Nanoparticle Taylor Dispersion Near Charged Surfaces with an Open Boundary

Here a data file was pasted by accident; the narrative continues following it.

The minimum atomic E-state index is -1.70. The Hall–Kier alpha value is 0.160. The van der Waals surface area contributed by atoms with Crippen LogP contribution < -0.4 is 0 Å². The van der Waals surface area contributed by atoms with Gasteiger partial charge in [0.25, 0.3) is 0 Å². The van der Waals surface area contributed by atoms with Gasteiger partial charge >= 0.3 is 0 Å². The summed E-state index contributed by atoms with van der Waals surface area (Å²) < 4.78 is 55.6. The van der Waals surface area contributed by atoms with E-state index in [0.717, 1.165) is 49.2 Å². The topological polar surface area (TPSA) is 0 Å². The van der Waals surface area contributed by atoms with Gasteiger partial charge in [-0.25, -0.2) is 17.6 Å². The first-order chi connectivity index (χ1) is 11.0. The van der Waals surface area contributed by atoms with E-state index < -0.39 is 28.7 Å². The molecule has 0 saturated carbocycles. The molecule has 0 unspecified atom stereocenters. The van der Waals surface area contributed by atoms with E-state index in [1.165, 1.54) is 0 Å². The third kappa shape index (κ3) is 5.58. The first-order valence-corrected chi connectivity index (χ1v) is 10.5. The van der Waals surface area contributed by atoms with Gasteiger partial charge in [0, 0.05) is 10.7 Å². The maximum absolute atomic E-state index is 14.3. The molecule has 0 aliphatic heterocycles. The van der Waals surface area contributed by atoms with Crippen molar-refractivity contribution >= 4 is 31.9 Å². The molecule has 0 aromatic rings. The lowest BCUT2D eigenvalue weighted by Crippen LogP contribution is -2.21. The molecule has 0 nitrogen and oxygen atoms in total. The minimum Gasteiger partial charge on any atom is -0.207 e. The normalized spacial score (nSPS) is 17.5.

The dispersive spreading of microscopic particles in shear flows is influenced both by advection and thermal motion. At the nanoscale, interactions between such particles and their confining boundaries become unavoidable. We address the roles of electrostatic repulsion and absorption on the spatial distribution and dispersion of charged nanoparticles in near-surface shear flows, observed under evanescent illumination. The electrostatic repulsion between particles and the lower charged surface is tuned by varying electrolyte concentrations. Particles leaving the field of vision can be neglected from further analysis, such that the experimental ensemble is equivalent to that of Taylor dispersion with absorption. These two ingredients modify the particle distribution, deviating strongly from the Gibbs-Boltzmann form at the nanoscale studied here. The overall effect is to restrain the accessible space available to particles, which leads to a striking, tenfold reduction in the spreading dynamics as compared to the noninteracting case.


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